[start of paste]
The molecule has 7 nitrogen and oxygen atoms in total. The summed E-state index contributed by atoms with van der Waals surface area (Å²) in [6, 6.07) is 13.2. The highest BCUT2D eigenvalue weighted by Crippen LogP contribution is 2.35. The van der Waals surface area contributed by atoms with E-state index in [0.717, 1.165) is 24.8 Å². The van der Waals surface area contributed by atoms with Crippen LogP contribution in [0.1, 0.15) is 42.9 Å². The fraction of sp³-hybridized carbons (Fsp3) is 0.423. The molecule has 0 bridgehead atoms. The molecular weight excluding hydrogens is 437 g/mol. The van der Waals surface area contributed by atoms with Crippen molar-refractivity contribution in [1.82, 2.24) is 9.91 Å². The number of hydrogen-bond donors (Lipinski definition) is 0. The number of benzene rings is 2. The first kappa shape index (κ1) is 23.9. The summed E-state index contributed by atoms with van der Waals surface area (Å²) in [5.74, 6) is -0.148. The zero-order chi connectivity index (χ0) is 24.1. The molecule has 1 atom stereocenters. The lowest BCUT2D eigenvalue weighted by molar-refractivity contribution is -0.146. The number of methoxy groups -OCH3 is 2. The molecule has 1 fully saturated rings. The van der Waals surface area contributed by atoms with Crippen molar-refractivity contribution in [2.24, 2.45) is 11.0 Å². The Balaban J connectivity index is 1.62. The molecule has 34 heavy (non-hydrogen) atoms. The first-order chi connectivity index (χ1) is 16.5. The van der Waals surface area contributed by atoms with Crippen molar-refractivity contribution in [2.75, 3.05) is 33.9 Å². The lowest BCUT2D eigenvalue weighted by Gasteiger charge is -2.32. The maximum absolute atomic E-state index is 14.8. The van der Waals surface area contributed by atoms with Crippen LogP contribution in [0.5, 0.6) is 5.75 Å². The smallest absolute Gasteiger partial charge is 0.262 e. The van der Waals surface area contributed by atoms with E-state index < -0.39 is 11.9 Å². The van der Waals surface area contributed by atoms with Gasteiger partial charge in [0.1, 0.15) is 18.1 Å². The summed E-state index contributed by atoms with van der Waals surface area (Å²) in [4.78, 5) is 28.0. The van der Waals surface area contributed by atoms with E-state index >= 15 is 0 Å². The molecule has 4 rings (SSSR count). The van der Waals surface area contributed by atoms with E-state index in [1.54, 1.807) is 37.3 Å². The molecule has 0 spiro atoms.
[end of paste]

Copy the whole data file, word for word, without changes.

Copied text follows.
The molecule has 7 nitrogen and oxygen atoms in total. The summed E-state index contributed by atoms with van der Waals surface area (Å²) in [6, 6.07) is 13.2. The highest BCUT2D eigenvalue weighted by Crippen LogP contribution is 2.35. The van der Waals surface area contributed by atoms with E-state index in [0.717, 1.165) is 24.8 Å². The van der Waals surface area contributed by atoms with Crippen LogP contribution in [0.1, 0.15) is 42.9 Å². The fraction of sp³-hybridized carbons (Fsp3) is 0.423. The molecule has 0 bridgehead atoms. The molecular weight excluding hydrogens is 437 g/mol. The van der Waals surface area contributed by atoms with Crippen molar-refractivity contribution in [1.82, 2.24) is 9.91 Å². The number of hydrogen-bond donors (Lipinski definition) is 0. The number of benzene rings is 2. The first kappa shape index (κ1) is 23.9. The summed E-state index contributed by atoms with van der Waals surface area (Å²) in [5.74, 6) is -0.148. The zero-order chi connectivity index (χ0) is 24.1. The molecule has 1 atom stereocenters. The lowest BCUT2D eigenvalue weighted by molar-refractivity contribution is -0.146. The number of methoxy groups -OCH3 is 2. The molecule has 1 fully saturated rings. The van der Waals surface area contributed by atoms with Crippen molar-refractivity contribution in [2.24, 2.45) is 11.0 Å². The Balaban J connectivity index is 1.62. The molecule has 34 heavy (non-hydrogen) atoms. The first-order chi connectivity index (χ1) is 16.5. The van der Waals surface area contributed by atoms with Crippen molar-refractivity contribution in [2.75, 3.05) is 33.9 Å². The lowest BCUT2D eigenvalue weighted by Gasteiger charge is -2.32. The maximum absolute atomic E-state index is 14.8. The van der Waals surface area contributed by atoms with Crippen LogP contribution in [0.5, 0.6) is 5.75 Å². The smallest absolute Gasteiger partial charge is 0.262 e. The van der Waals surface area contributed by atoms with E-state index < -0.39 is 11.9 Å². The van der Waals surface area contributed by atoms with Gasteiger partial charge in [0.1, 0.15) is 18.1 Å². The summed E-state index contributed by atoms with van der Waals surface area (Å²) in [4.78, 5) is 28.0. The van der Waals surface area contributed by atoms with E-state index >= 15 is 0 Å². The molecule has 4 rings (SSSR count). The van der Waals surface area contributed by atoms with E-state index in [1.54, 1.807) is 37.3 Å². The molecule has 0 spiro atoms.